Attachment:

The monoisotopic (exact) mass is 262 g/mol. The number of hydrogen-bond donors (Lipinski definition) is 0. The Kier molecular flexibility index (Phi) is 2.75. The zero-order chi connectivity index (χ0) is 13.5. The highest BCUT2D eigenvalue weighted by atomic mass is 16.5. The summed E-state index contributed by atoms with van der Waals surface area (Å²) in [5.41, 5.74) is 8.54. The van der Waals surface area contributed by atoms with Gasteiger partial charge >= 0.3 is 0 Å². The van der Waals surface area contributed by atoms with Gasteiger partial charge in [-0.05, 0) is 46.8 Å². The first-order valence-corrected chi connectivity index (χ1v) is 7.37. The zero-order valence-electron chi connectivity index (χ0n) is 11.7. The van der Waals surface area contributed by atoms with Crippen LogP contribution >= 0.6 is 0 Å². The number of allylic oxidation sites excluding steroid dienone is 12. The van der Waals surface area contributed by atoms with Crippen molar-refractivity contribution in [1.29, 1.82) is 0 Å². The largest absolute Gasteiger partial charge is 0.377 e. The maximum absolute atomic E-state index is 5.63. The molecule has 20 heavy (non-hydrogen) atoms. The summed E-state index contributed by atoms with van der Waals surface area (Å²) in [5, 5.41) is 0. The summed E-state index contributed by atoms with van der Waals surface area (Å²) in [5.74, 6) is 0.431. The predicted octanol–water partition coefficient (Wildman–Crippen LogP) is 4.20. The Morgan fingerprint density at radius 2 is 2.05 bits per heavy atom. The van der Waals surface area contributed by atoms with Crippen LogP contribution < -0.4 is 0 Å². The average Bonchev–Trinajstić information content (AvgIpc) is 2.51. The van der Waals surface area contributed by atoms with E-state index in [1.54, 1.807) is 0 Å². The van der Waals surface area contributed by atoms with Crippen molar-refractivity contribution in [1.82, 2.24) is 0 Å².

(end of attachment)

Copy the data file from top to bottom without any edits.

The monoisotopic (exact) mass is 262 g/mol. The number of hydrogen-bond donors (Lipinski definition) is 0. The Kier molecular flexibility index (Phi) is 2.75. The zero-order chi connectivity index (χ0) is 13.5. The highest BCUT2D eigenvalue weighted by atomic mass is 16.5. The summed E-state index contributed by atoms with van der Waals surface area (Å²) in [5.41, 5.74) is 8.54. The van der Waals surface area contributed by atoms with Gasteiger partial charge >= 0.3 is 0 Å². The van der Waals surface area contributed by atoms with Gasteiger partial charge in [-0.05, 0) is 46.8 Å². The first-order valence-corrected chi connectivity index (χ1v) is 7.37. The zero-order valence-electron chi connectivity index (χ0n) is 11.7. The van der Waals surface area contributed by atoms with Crippen LogP contribution >= 0.6 is 0 Å². The number of allylic oxidation sites excluding steroid dienone is 12. The van der Waals surface area contributed by atoms with Crippen molar-refractivity contribution in [1.29, 1.82) is 0 Å². The largest absolute Gasteiger partial charge is 0.377 e. The maximum absolute atomic E-state index is 5.63. The molecule has 20 heavy (non-hydrogen) atoms. The summed E-state index contributed by atoms with van der Waals surface area (Å²) in [5, 5.41) is 0. The summed E-state index contributed by atoms with van der Waals surface area (Å²) in [5.74, 6) is 0.431. The predicted octanol–water partition coefficient (Wildman–Crippen LogP) is 4.20. The Morgan fingerprint density at radius 2 is 2.05 bits per heavy atom. The van der Waals surface area contributed by atoms with Crippen LogP contribution < -0.4 is 0 Å². The average Bonchev–Trinajstić information content (AvgIpc) is 2.51. The van der Waals surface area contributed by atoms with E-state index in [1.54, 1.807) is 0 Å². The van der Waals surface area contributed by atoms with Crippen molar-refractivity contribution in [1.82, 2.24) is 0 Å².